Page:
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Club EvMed: Does evolutionary biology have anything to say about how we should use antibiotics?

  • 23 Feb 2021
  • 12:00 PM - 1:00 PM
  • Zoom; meeting link to be shared upon registration

Does evolutionary biology have anything to say about how we should use antibiotics?

Tuesday, February 23rd at 12pm EST

Join us for a conversation with Robert Woods, MD, PhD, Assistant Professor in the Devision of Infectious Diseases at the University of Michigan Medical School. Antimicrobial resistance is among the clearest examples of evolution in action. Indeed, experimental resistance studies are often used to advance fundamental evolutionary science, and antimicrobial resistance featured in both introductory and advanced curricula in evolutionary biology courses. Moreover, the global antibiotic resistance crisis is among the most pressing public health threats faced by modern medicine. Despite the obvious role for evolutionary biology to lead us through this crisis, the evidence for a tangible impact of evolutionary theory on antibiotic treatment decisions is vanishingly rare. The focus of this talk is to better understand the barriers to translating evolutionary theory into antimicrobial treatment decisions. Case studies from my personal practice will be used to highlight the challenge in making evidence-based, theory-driven decisions about antibiotic therapy, even in situations in which the emergence of resistance is fully anticipated. I will use these cases to discuss the clinical manifestation of antibiotic resistance, how these clinical manifestations map onto underlying evolutionary forces, and ultimately suggest treatment strategies.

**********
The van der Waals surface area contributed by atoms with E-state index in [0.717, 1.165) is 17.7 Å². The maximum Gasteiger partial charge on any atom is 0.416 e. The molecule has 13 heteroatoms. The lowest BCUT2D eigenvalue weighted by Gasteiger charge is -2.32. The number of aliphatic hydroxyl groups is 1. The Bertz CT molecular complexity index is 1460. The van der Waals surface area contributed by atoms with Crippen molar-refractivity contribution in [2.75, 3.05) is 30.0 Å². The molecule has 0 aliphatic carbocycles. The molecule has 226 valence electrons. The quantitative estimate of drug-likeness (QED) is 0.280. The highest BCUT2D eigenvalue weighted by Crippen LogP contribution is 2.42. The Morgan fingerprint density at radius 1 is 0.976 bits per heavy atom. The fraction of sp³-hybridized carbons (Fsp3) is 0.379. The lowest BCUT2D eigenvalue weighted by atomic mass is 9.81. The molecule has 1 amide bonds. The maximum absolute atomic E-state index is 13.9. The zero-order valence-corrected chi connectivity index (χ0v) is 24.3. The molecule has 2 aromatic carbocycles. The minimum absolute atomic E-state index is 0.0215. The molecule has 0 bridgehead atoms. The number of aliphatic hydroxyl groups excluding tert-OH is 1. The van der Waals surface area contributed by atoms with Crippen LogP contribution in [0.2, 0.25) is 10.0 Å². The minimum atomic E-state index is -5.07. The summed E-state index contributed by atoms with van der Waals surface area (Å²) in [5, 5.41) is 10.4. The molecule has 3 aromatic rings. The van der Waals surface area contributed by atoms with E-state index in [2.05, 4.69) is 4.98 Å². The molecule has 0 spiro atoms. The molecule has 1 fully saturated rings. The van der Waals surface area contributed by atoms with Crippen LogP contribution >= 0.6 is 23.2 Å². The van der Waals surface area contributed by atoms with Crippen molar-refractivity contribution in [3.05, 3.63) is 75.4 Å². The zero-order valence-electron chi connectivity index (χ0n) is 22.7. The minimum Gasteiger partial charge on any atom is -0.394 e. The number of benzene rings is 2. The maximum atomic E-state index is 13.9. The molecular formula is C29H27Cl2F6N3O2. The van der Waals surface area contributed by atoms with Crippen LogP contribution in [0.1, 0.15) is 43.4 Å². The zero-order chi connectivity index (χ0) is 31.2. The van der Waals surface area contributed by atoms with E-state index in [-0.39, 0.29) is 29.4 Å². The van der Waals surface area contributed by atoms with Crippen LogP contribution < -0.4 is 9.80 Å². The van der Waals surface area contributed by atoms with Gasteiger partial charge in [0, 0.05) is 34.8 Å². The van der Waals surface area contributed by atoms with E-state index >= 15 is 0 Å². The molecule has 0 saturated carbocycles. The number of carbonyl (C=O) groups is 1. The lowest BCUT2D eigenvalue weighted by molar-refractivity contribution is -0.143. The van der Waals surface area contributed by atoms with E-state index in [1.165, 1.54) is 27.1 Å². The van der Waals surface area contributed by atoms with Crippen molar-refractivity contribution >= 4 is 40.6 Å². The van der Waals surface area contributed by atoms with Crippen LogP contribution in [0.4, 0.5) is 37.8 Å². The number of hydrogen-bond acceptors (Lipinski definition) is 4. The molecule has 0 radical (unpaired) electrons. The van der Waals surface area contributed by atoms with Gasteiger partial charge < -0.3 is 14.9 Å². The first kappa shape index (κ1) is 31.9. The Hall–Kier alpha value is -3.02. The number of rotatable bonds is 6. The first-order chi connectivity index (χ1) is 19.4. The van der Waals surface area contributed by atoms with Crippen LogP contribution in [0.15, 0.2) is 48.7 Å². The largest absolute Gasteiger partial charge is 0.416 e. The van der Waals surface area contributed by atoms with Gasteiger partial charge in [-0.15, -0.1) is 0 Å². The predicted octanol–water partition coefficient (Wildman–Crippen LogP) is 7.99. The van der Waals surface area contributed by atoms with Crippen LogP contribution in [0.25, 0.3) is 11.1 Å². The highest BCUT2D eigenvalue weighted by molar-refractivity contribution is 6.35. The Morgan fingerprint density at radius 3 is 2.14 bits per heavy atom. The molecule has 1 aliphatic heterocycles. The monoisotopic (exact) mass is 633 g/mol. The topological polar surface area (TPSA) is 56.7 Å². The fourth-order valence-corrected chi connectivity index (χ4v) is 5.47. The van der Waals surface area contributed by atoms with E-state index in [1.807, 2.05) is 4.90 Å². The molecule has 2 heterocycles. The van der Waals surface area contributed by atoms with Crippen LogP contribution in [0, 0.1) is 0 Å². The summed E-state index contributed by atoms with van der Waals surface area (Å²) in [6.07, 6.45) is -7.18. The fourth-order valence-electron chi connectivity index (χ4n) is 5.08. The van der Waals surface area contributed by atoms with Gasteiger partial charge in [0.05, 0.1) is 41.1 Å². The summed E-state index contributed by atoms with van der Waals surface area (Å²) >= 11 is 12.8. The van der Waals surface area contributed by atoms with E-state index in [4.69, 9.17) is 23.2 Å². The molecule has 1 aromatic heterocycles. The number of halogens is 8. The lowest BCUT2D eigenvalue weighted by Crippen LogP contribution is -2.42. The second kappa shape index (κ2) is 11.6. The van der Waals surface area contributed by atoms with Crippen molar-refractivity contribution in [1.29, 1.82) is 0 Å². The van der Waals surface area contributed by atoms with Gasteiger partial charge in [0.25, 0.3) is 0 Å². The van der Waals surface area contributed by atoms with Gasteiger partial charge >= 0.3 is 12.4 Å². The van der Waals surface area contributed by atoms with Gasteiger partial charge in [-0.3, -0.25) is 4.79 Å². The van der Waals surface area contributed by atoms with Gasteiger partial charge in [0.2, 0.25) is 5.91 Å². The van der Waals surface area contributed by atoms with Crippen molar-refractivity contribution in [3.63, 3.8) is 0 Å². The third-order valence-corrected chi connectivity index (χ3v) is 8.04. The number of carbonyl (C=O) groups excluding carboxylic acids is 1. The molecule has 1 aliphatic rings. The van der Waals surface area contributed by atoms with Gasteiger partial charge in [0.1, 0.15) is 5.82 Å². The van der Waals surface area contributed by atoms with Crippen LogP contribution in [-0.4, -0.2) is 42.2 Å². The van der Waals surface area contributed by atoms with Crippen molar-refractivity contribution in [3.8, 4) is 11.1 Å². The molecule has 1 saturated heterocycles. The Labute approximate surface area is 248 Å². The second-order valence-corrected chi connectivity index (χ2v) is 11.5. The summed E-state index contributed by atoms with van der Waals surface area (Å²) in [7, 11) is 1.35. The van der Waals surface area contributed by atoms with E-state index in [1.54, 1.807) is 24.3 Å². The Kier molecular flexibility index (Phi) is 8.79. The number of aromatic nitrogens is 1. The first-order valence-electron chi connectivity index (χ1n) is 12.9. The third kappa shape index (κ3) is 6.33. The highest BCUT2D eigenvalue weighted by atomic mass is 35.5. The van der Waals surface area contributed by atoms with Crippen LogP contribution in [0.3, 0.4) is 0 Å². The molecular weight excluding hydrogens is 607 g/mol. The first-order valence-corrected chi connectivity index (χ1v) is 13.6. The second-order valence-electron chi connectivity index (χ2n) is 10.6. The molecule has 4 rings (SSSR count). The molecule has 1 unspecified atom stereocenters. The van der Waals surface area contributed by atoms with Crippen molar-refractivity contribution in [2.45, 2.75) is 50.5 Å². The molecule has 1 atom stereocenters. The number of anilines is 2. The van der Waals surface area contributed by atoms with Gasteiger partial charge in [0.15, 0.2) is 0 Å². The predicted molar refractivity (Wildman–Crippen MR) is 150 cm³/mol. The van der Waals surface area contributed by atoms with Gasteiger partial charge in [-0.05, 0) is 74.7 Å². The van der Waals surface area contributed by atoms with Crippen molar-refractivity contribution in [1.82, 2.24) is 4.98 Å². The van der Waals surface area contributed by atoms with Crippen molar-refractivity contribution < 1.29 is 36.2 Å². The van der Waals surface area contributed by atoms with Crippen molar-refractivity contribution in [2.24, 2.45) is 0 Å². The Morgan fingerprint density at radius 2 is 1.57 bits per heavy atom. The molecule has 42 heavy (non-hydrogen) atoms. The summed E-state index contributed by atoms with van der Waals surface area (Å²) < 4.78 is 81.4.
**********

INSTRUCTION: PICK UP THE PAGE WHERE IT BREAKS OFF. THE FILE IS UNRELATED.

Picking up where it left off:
Through this description we can see both technological barriers, such as insufficient sampling and testing of complex communities, and fundamental conceptual barriers, such as the determinants of chance and predictability in evolution. I propose that the way forward will require conceptual clarity and a common vocabulary across the diverse stakeholders in the resistance crisis. Additionally, I will discuss potential clinical studies that would allow us to link clinical manifestations of resistance and evolutionary processes with specific antibiotic treatment decisions. Such studies will hasten the development of evolution-informed antimicrobial treatment strategies. Attendees are encouraged to read Zhou et al. 2020, “Why is preventing antibiotic resistance so hard? Analysis of failed resistance management” and Woods and Read 2015, “Clinical management of resistance evolution in a bacterial infection: A case study.” Sign up here for the meeting link.

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